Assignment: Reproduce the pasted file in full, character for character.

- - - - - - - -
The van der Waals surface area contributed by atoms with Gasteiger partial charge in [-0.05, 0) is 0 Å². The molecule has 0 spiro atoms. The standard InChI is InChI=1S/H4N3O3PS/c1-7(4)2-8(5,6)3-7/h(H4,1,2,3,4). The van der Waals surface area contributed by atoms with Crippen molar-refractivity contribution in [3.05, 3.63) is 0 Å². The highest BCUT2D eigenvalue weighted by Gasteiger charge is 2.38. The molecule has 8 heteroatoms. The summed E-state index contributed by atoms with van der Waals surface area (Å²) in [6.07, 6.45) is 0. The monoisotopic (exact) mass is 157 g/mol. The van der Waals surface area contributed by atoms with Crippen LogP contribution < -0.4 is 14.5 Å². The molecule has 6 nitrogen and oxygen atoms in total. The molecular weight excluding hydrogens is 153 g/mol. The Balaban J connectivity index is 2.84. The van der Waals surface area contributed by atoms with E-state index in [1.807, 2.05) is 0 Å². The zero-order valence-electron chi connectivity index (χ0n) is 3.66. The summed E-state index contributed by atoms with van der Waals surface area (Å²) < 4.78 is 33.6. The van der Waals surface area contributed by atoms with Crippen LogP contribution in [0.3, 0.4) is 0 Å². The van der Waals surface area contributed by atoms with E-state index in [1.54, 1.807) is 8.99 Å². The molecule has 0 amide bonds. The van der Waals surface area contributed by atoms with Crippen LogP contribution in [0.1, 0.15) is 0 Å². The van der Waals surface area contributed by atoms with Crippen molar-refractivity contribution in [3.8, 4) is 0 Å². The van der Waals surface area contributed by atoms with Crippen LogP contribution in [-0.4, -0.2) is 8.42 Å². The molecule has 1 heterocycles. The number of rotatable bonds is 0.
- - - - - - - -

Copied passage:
The van der Waals surface area contributed by atoms with Gasteiger partial charge in [-0.05, 0) is 0 Å². The molecule has 0 spiro atoms. The standard InChI is InChI=1S/H4N3O3PS/c1-7(4)2-8(5,6)3-7/h(H4,1,2,3,4). The van der Waals surface area contributed by atoms with Crippen molar-refractivity contribution in [3.05, 3.63) is 0 Å². The highest BCUT2D eigenvalue weighted by Gasteiger charge is 2.38. The molecule has 8 heteroatoms. The summed E-state index contributed by atoms with van der Waals surface area (Å²) in [6.07, 6.45) is 0. The monoisotopic (exact) mass is 157 g/mol. The van der Waals surface area contributed by atoms with Crippen LogP contribution < -0.4 is 14.5 Å². The molecule has 6 nitrogen and oxygen atoms in total. The molecular weight excluding hydrogens is 153 g/mol. The Balaban J connectivity index is 2.84. The van der Waals surface area contributed by atoms with E-state index in [1.807, 2.05) is 0 Å². The zero-order valence-electron chi connectivity index (χ0n) is 3.66. The summed E-state index contributed by atoms with van der Waals surface area (Å²) < 4.78 is 33.6. The van der Waals surface area contributed by atoms with Crippen LogP contribution in [0.3, 0.4) is 0 Å². The van der Waals surface area contributed by atoms with E-state index in [1.54, 1.807) is 8.99 Å². The molecule has 0 amide bonds. The van der Waals surface area contributed by atoms with Crippen LogP contribution in [0.1, 0.15) is 0 Å². The van der Waals surface area contributed by atoms with Crippen molar-refractivity contribution in [3.8, 4) is 0 Å². The van der Waals surface area contributed by atoms with Crippen LogP contribution in [-0.4, -0.2) is 8.42 Å². The molecule has 1 heterocycles. The number of rotatable bonds is 0.